Presents data on the nature of and trends in identity theft victimization among U.S. households from the National Crime Victimization Survey (NCVS). The NCVS defines identity theft as the misuse or attempted misuse of an existing credit card or another existing account or the misuse of personal information to open a new account or for other fraudulent purposes. Findings are based on experiences of all household members age 12 or older as reported by the head of household. The data brief examines changes in the percentage of households experiencing identity theft from 2005 to 2010. It describes differences in the types of identity theft experienced by households in 2010 compared to 2005, as well as changes in the demographic characteristics of victimized households. The brief also presents estimates on the monetary losses attributed to household victims of identity theft.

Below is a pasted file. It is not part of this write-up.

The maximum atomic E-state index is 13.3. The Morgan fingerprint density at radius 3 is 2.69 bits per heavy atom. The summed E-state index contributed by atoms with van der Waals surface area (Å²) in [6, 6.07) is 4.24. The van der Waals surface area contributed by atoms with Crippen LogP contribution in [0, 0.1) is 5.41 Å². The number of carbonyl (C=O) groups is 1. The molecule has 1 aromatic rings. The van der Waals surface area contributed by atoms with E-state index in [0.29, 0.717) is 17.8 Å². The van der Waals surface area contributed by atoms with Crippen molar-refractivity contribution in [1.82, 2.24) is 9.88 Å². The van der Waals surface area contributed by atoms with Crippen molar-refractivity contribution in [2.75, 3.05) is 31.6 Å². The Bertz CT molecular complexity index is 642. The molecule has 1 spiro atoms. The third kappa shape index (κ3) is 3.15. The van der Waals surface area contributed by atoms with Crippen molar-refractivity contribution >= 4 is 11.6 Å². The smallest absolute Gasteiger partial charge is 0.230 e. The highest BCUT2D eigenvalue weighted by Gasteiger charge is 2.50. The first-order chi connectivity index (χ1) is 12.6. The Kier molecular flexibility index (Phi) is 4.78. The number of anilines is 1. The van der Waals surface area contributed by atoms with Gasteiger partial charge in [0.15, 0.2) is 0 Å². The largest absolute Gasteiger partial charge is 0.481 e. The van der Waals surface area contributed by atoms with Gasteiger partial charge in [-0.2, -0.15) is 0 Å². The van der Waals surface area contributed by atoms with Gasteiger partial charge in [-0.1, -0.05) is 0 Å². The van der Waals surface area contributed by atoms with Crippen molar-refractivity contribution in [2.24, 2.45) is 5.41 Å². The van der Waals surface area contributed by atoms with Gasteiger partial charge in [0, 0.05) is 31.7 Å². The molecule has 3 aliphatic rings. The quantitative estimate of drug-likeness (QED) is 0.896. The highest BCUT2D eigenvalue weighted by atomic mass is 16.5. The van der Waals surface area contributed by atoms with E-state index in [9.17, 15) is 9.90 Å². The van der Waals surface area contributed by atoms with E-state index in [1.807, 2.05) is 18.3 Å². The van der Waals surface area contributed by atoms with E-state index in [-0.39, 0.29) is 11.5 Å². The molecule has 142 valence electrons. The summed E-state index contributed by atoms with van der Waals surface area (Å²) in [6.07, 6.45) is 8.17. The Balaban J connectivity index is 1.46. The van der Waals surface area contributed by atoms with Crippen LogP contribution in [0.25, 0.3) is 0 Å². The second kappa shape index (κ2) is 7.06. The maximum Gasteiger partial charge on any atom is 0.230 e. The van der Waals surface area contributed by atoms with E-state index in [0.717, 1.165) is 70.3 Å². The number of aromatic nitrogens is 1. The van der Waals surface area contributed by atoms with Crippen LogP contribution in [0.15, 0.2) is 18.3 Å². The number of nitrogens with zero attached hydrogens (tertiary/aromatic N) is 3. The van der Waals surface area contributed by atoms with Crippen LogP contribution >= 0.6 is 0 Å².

- In 2010, 7.0% of households in the United States, or about 8.6 million households, had at least one member age 12 or older who experienced one or more types of identity theft victimization.
- Among households in which at least one member experienced one or more types of identity theft, 64.1% experienced the misuse or attempted misuse of an existing credit card account in 2010.
- From 2005 to 2010, the percentage of all households with one or more type of identity theft that suffered no direct financial loss increased from 18.5% to 23.7%.